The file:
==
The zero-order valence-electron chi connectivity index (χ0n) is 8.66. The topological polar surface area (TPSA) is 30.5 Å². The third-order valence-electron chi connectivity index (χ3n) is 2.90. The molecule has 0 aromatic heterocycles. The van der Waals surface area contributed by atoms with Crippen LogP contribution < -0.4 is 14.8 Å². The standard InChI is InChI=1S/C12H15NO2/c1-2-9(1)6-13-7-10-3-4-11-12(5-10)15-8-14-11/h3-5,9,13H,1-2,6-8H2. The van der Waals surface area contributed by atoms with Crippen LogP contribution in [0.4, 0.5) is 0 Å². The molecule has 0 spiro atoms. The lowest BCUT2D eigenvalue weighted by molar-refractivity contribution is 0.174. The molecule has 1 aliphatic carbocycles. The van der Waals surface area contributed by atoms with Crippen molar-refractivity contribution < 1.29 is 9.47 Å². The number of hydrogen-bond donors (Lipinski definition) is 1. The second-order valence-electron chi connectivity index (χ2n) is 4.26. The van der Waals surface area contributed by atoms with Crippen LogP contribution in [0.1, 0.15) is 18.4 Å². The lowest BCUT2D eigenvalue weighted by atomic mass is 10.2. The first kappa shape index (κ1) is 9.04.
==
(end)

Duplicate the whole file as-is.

The zero-order valence-electron chi connectivity index (χ0n) is 8.66. The topological polar surface area (TPSA) is 30.5 Å². The third-order valence-electron chi connectivity index (χ3n) is 2.90. The molecule has 0 aromatic heterocycles. The van der Waals surface area contributed by atoms with Crippen LogP contribution < -0.4 is 14.8 Å². The standard InChI is InChI=1S/C12H15NO2/c1-2-9(1)6-13-7-10-3-4-11-12(5-10)15-8-14-11/h3-5,9,13H,1-2,6-8H2. The van der Waals surface area contributed by atoms with Crippen LogP contribution in [0.4, 0.5) is 0 Å². The molecule has 0 spiro atoms. The lowest BCUT2D eigenvalue weighted by molar-refractivity contribution is 0.174. The molecule has 1 aliphatic carbocycles. The van der Waals surface area contributed by atoms with Crippen molar-refractivity contribution < 1.29 is 9.47 Å². The number of hydrogen-bond donors (Lipinski definition) is 1. The second-order valence-electron chi connectivity index (χ2n) is 4.26. The van der Waals surface area contributed by atoms with Crippen LogP contribution in [0.1, 0.15) is 18.4 Å². The lowest BCUT2D eigenvalue weighted by atomic mass is 10.2. The first kappa shape index (κ1) is 9.04.